Cross section for potential scattering
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In a practical scattering situation we have a finite acceptance for a detector with a solid angle DW. There is a range of momenta which are allowed by kinematics which can contribute to the cross section. The cross section for scattering into DW is then obtained as an integral over all the allowed momenta for that solid angle. In the case of potential scattering we will assume only elastic scattering is allowed. This means that there is a change in momentum between the incoming particle and outgoing particle. We are using periodic boundary conditions, or box normalization, ( see ref. 2) for which the incoming and outgoing states are plane wave states. The incoming wave |a> is
All possible outgoing states |b> which can be accepted by the solid angle must be included in the summation.
We next substitute the matrix element into the above equation. This will be an integral over all relevant degrees of freedom needed to describe the states a and b. For a position dependent interaction and the plane waves above, the integration is over configuration space.
But we will consider only potentials diagonal ( local) in configuration space.
Notice that the matrix element is proportional to the Fourier transform of the potential.
In eqn (17) we note the sum over possible n values. The smallest change possible in n is dn = 1. We want to convert the sum in (17) into an integral over wave numbers.
And from eqns (15) we realize that
Note that in the delta function in (20) we have functions ( the energies) of the momenta k, whereas the variable of integration is k. We use the following property of functions of the delta function.
In the case of potential scattering, or elastic scattering, the zeroes occur for
k = kb = ka . The derivative of the energy with respect to the wave number k is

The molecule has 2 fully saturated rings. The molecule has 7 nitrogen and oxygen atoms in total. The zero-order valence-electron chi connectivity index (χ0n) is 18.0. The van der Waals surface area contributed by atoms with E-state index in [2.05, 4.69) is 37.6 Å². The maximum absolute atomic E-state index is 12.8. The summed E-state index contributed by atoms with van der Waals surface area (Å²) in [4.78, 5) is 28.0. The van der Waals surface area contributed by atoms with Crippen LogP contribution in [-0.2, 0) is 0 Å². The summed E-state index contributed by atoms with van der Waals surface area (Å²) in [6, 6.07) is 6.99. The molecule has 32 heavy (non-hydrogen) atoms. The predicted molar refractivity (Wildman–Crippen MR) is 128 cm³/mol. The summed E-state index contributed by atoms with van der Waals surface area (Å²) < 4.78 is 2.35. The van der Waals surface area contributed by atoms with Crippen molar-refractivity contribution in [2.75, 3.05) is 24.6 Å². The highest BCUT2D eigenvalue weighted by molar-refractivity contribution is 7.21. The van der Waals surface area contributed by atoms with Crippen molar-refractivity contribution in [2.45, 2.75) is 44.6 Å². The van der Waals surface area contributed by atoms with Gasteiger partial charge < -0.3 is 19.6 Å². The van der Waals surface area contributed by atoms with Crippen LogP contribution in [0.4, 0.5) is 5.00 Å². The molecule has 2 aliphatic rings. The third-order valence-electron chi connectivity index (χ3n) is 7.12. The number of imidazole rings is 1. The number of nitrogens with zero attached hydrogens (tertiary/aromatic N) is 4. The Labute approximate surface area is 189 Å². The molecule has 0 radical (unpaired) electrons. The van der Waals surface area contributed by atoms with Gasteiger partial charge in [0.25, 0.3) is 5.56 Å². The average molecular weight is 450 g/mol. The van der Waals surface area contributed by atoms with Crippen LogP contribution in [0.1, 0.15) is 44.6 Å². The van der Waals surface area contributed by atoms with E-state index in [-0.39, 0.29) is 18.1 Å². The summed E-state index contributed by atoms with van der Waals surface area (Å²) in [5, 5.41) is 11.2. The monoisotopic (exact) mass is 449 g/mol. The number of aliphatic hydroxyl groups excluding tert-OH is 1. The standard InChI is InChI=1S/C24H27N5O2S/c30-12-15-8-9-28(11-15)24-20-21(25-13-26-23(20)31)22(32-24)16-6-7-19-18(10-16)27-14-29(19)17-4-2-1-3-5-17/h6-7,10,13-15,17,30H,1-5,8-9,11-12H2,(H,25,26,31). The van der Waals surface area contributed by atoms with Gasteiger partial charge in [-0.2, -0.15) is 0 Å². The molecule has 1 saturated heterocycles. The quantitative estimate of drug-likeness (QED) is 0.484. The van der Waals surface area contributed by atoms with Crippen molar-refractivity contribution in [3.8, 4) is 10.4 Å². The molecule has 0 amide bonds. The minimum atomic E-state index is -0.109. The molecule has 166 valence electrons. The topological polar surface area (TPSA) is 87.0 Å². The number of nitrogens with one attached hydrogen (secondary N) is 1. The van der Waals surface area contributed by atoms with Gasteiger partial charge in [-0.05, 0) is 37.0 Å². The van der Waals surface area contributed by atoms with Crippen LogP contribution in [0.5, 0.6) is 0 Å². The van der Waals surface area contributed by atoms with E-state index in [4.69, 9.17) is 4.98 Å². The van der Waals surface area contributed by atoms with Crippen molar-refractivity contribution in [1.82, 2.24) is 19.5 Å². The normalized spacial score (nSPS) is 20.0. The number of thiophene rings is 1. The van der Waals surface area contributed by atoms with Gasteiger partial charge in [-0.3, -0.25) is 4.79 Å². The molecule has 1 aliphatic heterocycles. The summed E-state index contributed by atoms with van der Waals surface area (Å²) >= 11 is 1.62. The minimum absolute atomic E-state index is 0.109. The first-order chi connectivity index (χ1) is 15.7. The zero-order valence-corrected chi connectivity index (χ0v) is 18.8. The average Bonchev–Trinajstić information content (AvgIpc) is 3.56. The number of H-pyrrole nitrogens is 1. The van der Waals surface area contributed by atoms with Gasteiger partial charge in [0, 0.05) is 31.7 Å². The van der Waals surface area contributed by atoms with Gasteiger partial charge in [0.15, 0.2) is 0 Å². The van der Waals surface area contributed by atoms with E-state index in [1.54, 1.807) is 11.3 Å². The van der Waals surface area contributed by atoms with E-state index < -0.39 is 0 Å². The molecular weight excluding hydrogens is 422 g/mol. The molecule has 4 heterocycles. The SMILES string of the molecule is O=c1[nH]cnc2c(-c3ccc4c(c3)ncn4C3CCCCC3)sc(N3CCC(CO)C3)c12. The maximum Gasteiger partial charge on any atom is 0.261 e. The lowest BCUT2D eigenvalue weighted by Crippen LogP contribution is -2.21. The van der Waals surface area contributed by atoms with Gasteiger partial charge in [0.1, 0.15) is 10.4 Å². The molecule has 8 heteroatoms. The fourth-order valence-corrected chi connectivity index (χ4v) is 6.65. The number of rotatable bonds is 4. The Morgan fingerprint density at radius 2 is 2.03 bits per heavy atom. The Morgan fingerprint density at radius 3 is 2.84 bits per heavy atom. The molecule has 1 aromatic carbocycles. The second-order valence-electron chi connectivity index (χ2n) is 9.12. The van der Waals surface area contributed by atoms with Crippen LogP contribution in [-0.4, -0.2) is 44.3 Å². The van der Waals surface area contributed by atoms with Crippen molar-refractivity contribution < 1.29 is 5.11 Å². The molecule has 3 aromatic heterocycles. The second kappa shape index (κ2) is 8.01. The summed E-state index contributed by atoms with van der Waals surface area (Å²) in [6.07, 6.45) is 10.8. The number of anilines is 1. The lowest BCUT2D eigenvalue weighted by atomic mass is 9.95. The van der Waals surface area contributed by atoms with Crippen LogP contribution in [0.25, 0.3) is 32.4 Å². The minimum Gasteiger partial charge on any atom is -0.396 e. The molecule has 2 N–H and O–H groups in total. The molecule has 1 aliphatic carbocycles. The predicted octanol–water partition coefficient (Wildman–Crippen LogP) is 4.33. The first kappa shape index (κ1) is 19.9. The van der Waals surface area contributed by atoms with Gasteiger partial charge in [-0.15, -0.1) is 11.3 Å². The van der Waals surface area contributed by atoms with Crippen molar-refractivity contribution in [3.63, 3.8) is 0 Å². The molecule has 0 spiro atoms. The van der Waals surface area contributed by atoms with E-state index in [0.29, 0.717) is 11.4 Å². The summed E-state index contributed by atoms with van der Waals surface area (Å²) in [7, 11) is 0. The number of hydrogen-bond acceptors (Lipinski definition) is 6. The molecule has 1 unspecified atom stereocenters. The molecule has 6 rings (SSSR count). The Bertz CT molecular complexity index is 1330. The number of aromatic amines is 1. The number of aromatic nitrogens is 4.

Integrating over k, the delta function selects the value k = ka which we will simply call k, the magnitude of the initial wave number. Thus,
We are now in a position to evaluate the differential elastic cross section using eqn (21) for any potential V. We will need to find the Fourier transform of the potential as a function of q. Bear in mind that (21) is an approximation using only the first non diagonal element of the S-matrix.
Consider the Coulomb scattering cross section. The classical cross section was calculated by Rutherford and was very important in determining the existence of the atomic nucleus. If we perform the integration for f(q) given in eqn (21) using the Coulomb potential we will end up with an indefinite result. In order to obtain a definite result we use a screened potential with a parameter e to evaluate the integral and then let e go to zero. It is plausible in a real scattering situation to use a screened potential because in a typical scattering experiment the atomic electrons surrounding the nucleus screen the Coulomb potential of the nucleus so that at large distance the incoming projectile actually feels no force. The atom as a whole is electrically neutral. Nevertheless, the real reason to use a screened potential is that it allows us to calculate a quantum mechanical cross section.